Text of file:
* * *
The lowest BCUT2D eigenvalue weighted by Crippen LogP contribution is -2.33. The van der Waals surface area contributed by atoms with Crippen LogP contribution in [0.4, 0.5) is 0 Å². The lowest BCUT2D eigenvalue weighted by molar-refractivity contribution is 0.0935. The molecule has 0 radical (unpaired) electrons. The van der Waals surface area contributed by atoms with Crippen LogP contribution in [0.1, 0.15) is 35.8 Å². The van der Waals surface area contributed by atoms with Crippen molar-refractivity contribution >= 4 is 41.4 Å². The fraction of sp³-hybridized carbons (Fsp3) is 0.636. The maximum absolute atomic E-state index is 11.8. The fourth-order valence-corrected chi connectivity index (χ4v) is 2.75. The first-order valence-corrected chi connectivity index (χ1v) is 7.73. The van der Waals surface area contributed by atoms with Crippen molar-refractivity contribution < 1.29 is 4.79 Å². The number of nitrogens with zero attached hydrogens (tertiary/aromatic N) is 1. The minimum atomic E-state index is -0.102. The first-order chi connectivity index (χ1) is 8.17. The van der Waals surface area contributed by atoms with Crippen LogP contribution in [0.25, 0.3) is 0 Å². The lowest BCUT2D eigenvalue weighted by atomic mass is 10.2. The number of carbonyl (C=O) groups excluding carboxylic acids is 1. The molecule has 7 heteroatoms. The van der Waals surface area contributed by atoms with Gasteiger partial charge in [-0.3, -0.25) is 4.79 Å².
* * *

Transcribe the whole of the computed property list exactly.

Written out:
The lowest BCUT2D eigenvalue weighted by Crippen LogP contribution is -2.33. The van der Waals surface area contributed by atoms with Crippen LogP contribution in [0.4, 0.5) is 0 Å². The lowest BCUT2D eigenvalue weighted by molar-refractivity contribution is 0.0935. The molecule has 0 radical (unpaired) electrons. The van der Waals surface area contributed by atoms with Crippen LogP contribution in [0.1, 0.15) is 35.8 Å². The van der Waals surface area contributed by atoms with Crippen molar-refractivity contribution >= 4 is 41.4 Å². The fraction of sp³-hybridized carbons (Fsp3) is 0.636. The maximum absolute atomic E-state index is 11.8. The fourth-order valence-corrected chi connectivity index (χ4v) is 2.75. The first-order valence-corrected chi connectivity index (χ1v) is 7.73. The van der Waals surface area contributed by atoms with Crippen molar-refractivity contribution < 1.29 is 4.79 Å². The number of nitrogens with zero attached hydrogens (tertiary/aromatic N) is 1. The minimum atomic E-state index is -0.102. The first-order chi connectivity index (χ1) is 8.17. The van der Waals surface area contributed by atoms with Crippen LogP contribution in [0.25, 0.3) is 0 Å². The lowest BCUT2D eigenvalue weighted by atomic mass is 10.2. The number of carbonyl (C=O) groups excluding carboxylic acids is 1. The molecule has 7 heteroatoms. The van der Waals surface area contributed by atoms with Gasteiger partial charge in [-0.3, -0.25) is 4.79 Å².